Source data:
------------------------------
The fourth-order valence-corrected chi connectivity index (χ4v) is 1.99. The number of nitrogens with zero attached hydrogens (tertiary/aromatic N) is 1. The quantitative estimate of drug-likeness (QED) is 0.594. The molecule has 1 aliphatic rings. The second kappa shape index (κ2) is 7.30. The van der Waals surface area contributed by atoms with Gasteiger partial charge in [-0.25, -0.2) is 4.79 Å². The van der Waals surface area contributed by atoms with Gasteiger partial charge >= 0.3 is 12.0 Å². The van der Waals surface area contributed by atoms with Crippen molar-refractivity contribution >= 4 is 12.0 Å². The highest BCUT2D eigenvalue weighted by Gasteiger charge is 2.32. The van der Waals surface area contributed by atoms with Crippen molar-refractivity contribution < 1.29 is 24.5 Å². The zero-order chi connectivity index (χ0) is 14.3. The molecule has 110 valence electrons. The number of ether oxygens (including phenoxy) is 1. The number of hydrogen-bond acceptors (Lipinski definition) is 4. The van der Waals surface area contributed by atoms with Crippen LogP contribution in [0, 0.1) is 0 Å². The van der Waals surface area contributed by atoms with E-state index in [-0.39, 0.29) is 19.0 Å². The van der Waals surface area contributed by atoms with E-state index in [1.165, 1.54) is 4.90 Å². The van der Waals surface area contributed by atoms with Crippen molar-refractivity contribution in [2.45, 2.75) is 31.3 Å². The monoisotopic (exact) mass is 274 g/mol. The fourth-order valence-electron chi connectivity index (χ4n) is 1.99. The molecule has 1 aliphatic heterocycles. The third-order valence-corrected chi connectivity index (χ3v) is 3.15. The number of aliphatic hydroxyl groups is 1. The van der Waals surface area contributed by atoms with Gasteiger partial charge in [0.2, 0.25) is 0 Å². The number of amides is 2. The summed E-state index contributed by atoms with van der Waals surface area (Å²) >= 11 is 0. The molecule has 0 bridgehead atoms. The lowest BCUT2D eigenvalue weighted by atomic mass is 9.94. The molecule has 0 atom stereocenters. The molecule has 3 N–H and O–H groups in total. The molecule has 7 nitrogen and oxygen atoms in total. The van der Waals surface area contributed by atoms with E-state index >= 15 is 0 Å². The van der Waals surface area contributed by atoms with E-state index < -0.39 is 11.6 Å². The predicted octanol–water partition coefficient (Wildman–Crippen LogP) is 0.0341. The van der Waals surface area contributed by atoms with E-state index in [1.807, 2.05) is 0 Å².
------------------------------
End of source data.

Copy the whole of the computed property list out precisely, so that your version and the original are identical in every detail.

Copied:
The fourth-order valence-corrected chi connectivity index (χ4v) is 1.99. The number of nitrogens with zero attached hydrogens (tertiary/aromatic N) is 1. The quantitative estimate of drug-likeness (QED) is 0.594. The molecule has 1 aliphatic rings. The second kappa shape index (κ2) is 7.30. The van der Waals surface area contributed by atoms with Gasteiger partial charge in [-0.25, -0.2) is 4.79 Å². The van der Waals surface area contributed by atoms with Gasteiger partial charge >= 0.3 is 12.0 Å². The van der Waals surface area contributed by atoms with Crippen molar-refractivity contribution >= 4 is 12.0 Å². The highest BCUT2D eigenvalue weighted by Gasteiger charge is 2.32. The van der Waals surface area contributed by atoms with Crippen molar-refractivity contribution < 1.29 is 24.5 Å². The zero-order chi connectivity index (χ0) is 14.3. The molecule has 110 valence electrons. The number of ether oxygens (including phenoxy) is 1. The number of hydrogen-bond acceptors (Lipinski definition) is 4. The van der Waals surface area contributed by atoms with Crippen LogP contribution in [0, 0.1) is 0 Å². The van der Waals surface area contributed by atoms with E-state index in [-0.39, 0.29) is 19.0 Å². The van der Waals surface area contributed by atoms with E-state index in [1.165, 1.54) is 4.90 Å². The van der Waals surface area contributed by atoms with Crippen molar-refractivity contribution in [2.45, 2.75) is 31.3 Å². The monoisotopic (exact) mass is 274 g/mol. The fourth-order valence-electron chi connectivity index (χ4n) is 1.99. The molecule has 1 aliphatic heterocycles. The third-order valence-corrected chi connectivity index (χ3v) is 3.15. The number of aliphatic hydroxyl groups is 1. The van der Waals surface area contributed by atoms with Gasteiger partial charge in [0.2, 0.25) is 0 Å². The number of amides is 2. The summed E-state index contributed by atoms with van der Waals surface area (Å²) >= 11 is 0. The molecule has 0 bridgehead atoms. The lowest BCUT2D eigenvalue weighted by atomic mass is 9.94. The molecule has 0 atom stereocenters. The molecule has 3 N–H and O–H groups in total. The molecule has 7 nitrogen and oxygen atoms in total. The van der Waals surface area contributed by atoms with E-state index >= 15 is 0 Å². The van der Waals surface area contributed by atoms with E-state index < -0.39 is 11.6 Å². The predicted octanol–water partition coefficient (Wildman–Crippen LogP) is 0.0341. The van der Waals surface area contributed by atoms with E-state index in [1.807, 2.05) is 0 Å².